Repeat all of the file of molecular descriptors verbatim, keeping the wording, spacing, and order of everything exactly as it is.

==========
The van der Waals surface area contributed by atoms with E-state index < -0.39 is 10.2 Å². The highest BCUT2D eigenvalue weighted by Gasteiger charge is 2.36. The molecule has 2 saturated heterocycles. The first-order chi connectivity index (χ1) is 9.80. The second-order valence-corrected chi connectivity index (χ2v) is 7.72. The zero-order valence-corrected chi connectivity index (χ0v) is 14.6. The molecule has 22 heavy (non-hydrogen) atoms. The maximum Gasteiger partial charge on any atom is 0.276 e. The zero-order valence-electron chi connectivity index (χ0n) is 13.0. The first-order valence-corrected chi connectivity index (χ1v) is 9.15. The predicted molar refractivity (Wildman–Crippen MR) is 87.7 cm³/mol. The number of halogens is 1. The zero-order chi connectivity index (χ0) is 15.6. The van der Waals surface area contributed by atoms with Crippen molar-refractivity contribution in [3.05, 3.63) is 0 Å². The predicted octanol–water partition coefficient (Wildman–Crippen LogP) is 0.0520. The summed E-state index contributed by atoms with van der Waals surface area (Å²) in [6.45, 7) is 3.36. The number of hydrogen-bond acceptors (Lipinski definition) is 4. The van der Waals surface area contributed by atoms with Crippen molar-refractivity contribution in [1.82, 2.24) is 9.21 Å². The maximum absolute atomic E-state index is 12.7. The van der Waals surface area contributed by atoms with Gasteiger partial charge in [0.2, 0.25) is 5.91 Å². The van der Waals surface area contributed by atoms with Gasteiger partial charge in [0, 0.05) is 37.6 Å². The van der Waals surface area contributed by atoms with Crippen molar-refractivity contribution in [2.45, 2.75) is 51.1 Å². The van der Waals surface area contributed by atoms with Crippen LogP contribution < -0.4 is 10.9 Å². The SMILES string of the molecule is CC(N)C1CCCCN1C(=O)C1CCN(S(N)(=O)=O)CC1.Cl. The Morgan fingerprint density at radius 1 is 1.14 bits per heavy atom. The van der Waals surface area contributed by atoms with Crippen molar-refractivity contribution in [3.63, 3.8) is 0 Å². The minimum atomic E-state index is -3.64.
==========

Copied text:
The van der Waals surface area contributed by atoms with E-state index < -0.39 is 10.2 Å². The highest BCUT2D eigenvalue weighted by Gasteiger charge is 2.36. The molecule has 2 saturated heterocycles. The first-order chi connectivity index (χ1) is 9.80. The second-order valence-corrected chi connectivity index (χ2v) is 7.72. The zero-order valence-corrected chi connectivity index (χ0v) is 14.6. The molecule has 22 heavy (non-hydrogen) atoms. The maximum Gasteiger partial charge on any atom is 0.276 e. The zero-order valence-electron chi connectivity index (χ0n) is 13.0. The first-order valence-corrected chi connectivity index (χ1v) is 9.15. The predicted molar refractivity (Wildman–Crippen MR) is 87.7 cm³/mol. The number of halogens is 1. The zero-order chi connectivity index (χ0) is 15.6. The van der Waals surface area contributed by atoms with Crippen molar-refractivity contribution in [3.05, 3.63) is 0 Å². The predicted octanol–water partition coefficient (Wildman–Crippen LogP) is 0.0520. The summed E-state index contributed by atoms with van der Waals surface area (Å²) in [6.45, 7) is 3.36. The number of hydrogen-bond acceptors (Lipinski definition) is 4. The van der Waals surface area contributed by atoms with Crippen molar-refractivity contribution in [1.82, 2.24) is 9.21 Å². The maximum absolute atomic E-state index is 12.7. The van der Waals surface area contributed by atoms with Gasteiger partial charge in [0.2, 0.25) is 5.91 Å². The van der Waals surface area contributed by atoms with Gasteiger partial charge in [0, 0.05) is 37.6 Å². The van der Waals surface area contributed by atoms with Crippen molar-refractivity contribution in [2.45, 2.75) is 51.1 Å². The van der Waals surface area contributed by atoms with Crippen LogP contribution < -0.4 is 10.9 Å². The SMILES string of the molecule is CC(N)C1CCCCN1C(=O)C1CCN(S(N)(=O)=O)CC1.Cl. The Morgan fingerprint density at radius 1 is 1.14 bits per heavy atom. The van der Waals surface area contributed by atoms with Crippen molar-refractivity contribution in [3.63, 3.8) is 0 Å². The minimum atomic E-state index is -3.64.